Little Albert was an 11-month-old baby who was selected as the subject of the study. Initially, Albert was presented with various stimuli, including a white rat, a rabbit, a dog, and a monkey. Albert showed no fear or anxiety towards any of these stimuli.

In the second phase of the experiment, Watson and Rayner paired the presentation of the white rat with a loud noise, creating a conditioned response of fear in the infant. After a few pairings, Albert began to show fear and distress when presented with the rat alone, as well as the physical appearance of other white, furry objects. This fear response was then generalized to other stimuli, including a Santa Claus mask, a fur coat, and a white laboratory rat.

The Little Albert experiment has been criticized for ethical reasons. Many psychologists argue that the study was unethical because it caused unnecessary psychological harm to the infant. Moreover, the study's scientific validity has been questioned because the experiment lacked controls, and the results were not systematically measured.

The Bobo doll experiment – Learned social behaviors  

The Bobo doll experiment was a study conducted by Albert Bandura in 1961 to investigate the effects of observational learning on aggressive behavior in children. The study aimed to demonstrate how children learn and imitate aggressive behaviors through observation and modeling.

In the experiment, children between the ages of three and six were divided into three groups: a control group, one group that observed a model being physically aggressive toward a Bobo doll, and one group that observed a model being verbally aggressive toward the doll. The children were then placed in a playroom with a Bobo doll and aggressive toys, and their behavior was observed.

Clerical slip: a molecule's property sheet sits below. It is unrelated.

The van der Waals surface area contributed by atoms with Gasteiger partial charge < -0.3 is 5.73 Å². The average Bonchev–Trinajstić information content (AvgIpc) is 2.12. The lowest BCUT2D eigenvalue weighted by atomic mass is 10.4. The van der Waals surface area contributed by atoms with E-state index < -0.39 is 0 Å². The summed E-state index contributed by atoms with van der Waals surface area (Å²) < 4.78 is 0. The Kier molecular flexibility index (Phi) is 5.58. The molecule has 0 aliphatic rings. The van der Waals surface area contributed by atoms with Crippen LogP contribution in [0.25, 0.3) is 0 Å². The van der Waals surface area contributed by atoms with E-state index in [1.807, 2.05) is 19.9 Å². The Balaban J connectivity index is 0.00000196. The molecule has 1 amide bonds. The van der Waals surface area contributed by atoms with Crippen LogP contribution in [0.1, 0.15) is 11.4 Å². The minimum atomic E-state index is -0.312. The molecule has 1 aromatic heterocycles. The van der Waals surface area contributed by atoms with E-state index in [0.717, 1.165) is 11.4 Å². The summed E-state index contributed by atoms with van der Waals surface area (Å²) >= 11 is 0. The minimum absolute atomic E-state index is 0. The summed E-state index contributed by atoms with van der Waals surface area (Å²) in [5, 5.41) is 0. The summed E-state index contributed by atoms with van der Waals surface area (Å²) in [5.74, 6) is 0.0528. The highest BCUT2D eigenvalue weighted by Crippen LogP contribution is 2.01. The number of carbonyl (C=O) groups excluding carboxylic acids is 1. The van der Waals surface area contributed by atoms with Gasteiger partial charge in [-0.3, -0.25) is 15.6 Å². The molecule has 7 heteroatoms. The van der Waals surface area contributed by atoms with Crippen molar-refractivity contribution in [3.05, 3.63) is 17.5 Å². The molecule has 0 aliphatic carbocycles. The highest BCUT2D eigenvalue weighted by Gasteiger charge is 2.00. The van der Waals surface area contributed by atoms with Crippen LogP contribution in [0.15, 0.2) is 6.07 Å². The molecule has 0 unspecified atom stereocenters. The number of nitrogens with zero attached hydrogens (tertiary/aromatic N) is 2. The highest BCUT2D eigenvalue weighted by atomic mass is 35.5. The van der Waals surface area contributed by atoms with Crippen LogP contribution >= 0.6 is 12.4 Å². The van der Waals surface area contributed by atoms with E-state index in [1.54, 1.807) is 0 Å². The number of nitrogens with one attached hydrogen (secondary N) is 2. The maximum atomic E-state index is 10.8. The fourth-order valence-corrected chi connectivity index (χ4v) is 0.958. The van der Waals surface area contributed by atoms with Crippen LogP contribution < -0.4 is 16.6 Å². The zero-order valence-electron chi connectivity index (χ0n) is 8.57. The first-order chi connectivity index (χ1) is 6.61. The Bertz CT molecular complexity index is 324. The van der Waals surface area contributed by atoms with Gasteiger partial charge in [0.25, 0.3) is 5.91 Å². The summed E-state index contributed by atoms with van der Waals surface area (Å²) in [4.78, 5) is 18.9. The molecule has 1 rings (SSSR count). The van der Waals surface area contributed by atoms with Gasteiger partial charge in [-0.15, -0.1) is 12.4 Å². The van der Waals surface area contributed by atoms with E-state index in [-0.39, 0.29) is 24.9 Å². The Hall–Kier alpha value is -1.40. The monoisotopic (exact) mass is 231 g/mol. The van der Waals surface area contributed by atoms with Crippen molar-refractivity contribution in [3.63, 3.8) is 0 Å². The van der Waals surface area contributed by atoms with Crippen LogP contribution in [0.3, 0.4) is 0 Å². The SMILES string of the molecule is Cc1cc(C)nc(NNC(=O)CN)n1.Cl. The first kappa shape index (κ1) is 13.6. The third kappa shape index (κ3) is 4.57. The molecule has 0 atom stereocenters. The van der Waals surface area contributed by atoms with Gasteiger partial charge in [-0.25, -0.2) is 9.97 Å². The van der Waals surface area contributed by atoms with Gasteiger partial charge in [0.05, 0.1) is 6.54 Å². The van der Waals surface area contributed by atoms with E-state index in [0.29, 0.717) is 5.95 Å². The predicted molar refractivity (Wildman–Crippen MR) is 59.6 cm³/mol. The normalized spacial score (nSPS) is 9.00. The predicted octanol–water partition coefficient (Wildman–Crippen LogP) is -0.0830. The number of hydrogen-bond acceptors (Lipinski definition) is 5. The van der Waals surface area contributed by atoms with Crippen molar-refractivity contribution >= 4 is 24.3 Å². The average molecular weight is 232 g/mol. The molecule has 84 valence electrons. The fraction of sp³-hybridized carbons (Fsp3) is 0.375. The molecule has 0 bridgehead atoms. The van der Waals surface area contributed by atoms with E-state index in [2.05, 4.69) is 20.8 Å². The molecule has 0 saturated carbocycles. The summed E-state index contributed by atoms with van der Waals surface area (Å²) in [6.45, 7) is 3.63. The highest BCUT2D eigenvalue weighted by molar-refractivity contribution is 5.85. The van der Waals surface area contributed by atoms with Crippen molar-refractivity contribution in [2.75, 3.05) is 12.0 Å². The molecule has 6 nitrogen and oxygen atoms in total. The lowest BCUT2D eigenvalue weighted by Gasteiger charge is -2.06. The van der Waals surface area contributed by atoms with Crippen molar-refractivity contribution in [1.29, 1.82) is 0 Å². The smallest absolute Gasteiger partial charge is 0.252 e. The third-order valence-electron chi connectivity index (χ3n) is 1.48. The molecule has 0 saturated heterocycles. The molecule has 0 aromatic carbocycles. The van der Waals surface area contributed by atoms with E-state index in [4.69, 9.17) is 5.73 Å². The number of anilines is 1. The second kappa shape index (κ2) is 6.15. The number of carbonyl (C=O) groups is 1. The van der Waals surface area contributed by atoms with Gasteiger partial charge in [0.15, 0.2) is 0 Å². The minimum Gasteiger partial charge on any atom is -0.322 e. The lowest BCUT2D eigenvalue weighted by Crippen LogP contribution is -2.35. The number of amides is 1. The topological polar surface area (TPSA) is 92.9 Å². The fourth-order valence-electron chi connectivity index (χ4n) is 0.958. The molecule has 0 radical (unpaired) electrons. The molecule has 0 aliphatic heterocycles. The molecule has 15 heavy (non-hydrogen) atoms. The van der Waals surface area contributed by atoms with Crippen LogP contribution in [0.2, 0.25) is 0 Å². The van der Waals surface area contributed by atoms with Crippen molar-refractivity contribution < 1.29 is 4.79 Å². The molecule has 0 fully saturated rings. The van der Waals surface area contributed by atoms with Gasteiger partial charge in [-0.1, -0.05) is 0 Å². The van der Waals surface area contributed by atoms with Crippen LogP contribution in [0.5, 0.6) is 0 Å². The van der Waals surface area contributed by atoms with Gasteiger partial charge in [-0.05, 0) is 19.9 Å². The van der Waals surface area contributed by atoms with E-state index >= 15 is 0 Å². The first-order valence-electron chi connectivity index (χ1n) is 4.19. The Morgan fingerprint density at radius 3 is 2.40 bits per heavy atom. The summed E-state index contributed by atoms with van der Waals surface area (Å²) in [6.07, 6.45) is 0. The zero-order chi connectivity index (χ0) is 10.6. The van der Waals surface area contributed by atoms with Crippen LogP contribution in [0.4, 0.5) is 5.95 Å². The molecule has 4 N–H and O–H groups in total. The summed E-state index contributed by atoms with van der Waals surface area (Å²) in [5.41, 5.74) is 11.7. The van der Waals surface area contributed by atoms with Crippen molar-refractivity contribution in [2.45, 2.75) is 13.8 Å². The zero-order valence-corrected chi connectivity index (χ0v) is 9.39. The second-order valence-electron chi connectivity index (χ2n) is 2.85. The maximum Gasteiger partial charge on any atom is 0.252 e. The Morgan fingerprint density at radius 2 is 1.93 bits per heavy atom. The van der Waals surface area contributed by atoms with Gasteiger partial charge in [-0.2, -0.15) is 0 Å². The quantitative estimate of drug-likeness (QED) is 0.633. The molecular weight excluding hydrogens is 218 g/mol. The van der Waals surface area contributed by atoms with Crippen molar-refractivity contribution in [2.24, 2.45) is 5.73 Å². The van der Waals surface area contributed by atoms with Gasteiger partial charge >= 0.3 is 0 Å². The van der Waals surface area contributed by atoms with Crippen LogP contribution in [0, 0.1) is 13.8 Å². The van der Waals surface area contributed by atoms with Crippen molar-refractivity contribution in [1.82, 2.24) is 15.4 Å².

The results of the study showed that the children who observed the aggressive adults were more likely to imitate the same behaviors than those who did not. Furthermore, the children who observed the verbally aggressive model were also more likely to use aggressive language toward the doll. A landmark child development study, the Bobo doll experiment, demonstrated that children can learn new behaviors through observation and modeling, even if those behaviors are aggressive or violent.

The Finland basic income experiment – Increased well-being and employment

Universal Basic Income is the idea of giving everyone a fixed income regardless of whether they work. The idea is often considered a part of economics or government. Still, psychologists have questioned how people would behave in a society where they were not required to work.